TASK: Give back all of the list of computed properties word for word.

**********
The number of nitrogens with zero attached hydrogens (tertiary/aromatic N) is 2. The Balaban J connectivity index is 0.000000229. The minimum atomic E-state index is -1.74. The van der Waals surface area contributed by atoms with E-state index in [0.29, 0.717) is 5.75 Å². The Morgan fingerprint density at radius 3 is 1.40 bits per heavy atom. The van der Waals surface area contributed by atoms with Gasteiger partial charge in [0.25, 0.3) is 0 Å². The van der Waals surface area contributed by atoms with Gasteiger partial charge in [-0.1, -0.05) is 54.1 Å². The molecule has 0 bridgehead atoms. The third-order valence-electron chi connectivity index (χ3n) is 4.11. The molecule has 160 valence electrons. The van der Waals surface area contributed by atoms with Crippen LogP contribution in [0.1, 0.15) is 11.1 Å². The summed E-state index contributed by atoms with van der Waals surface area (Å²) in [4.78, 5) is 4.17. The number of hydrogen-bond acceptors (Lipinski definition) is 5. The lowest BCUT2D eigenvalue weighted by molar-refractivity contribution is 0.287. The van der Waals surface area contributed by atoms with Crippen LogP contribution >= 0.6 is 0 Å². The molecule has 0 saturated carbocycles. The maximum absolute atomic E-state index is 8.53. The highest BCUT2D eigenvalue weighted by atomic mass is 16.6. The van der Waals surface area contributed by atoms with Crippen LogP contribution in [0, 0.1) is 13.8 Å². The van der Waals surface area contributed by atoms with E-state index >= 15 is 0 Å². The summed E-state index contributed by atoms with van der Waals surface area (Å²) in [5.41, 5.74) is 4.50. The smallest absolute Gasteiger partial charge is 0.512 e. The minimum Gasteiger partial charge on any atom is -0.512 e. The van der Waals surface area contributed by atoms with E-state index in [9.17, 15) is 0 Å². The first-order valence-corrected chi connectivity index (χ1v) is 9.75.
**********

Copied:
The number of nitrogens with zero attached hydrogens (tertiary/aromatic N) is 2. The Balaban J connectivity index is 0.000000229. The minimum atomic E-state index is -1.74. The van der Waals surface area contributed by atoms with E-state index in [0.29, 0.717) is 5.75 Å². The Morgan fingerprint density at radius 3 is 1.40 bits per heavy atom. The van der Waals surface area contributed by atoms with Gasteiger partial charge in [0.25, 0.3) is 0 Å². The van der Waals surface area contributed by atoms with Gasteiger partial charge in [-0.1, -0.05) is 54.1 Å². The molecule has 0 bridgehead atoms. The third-order valence-electron chi connectivity index (χ3n) is 4.11. The molecule has 160 valence electrons. The van der Waals surface area contributed by atoms with Crippen LogP contribution in [0.1, 0.15) is 11.1 Å². The summed E-state index contributed by atoms with van der Waals surface area (Å²) in [4.78, 5) is 4.17. The number of hydrogen-bond acceptors (Lipinski definition) is 5. The lowest BCUT2D eigenvalue weighted by molar-refractivity contribution is 0.287. The van der Waals surface area contributed by atoms with Crippen LogP contribution >= 0.6 is 0 Å². The molecule has 0 saturated carbocycles. The maximum absolute atomic E-state index is 8.53. The highest BCUT2D eigenvalue weighted by atomic mass is 16.6. The van der Waals surface area contributed by atoms with Crippen LogP contribution in [0, 0.1) is 13.8 Å². The van der Waals surface area contributed by atoms with E-state index >= 15 is 0 Å². The summed E-state index contributed by atoms with van der Waals surface area (Å²) in [5.41, 5.74) is 4.50. The smallest absolute Gasteiger partial charge is 0.512 e. The minimum Gasteiger partial charge on any atom is -0.512 e. The van der Waals surface area contributed by atoms with E-state index in [9.17, 15) is 0 Å². The first-order valence-corrected chi connectivity index (χ1v) is 9.75.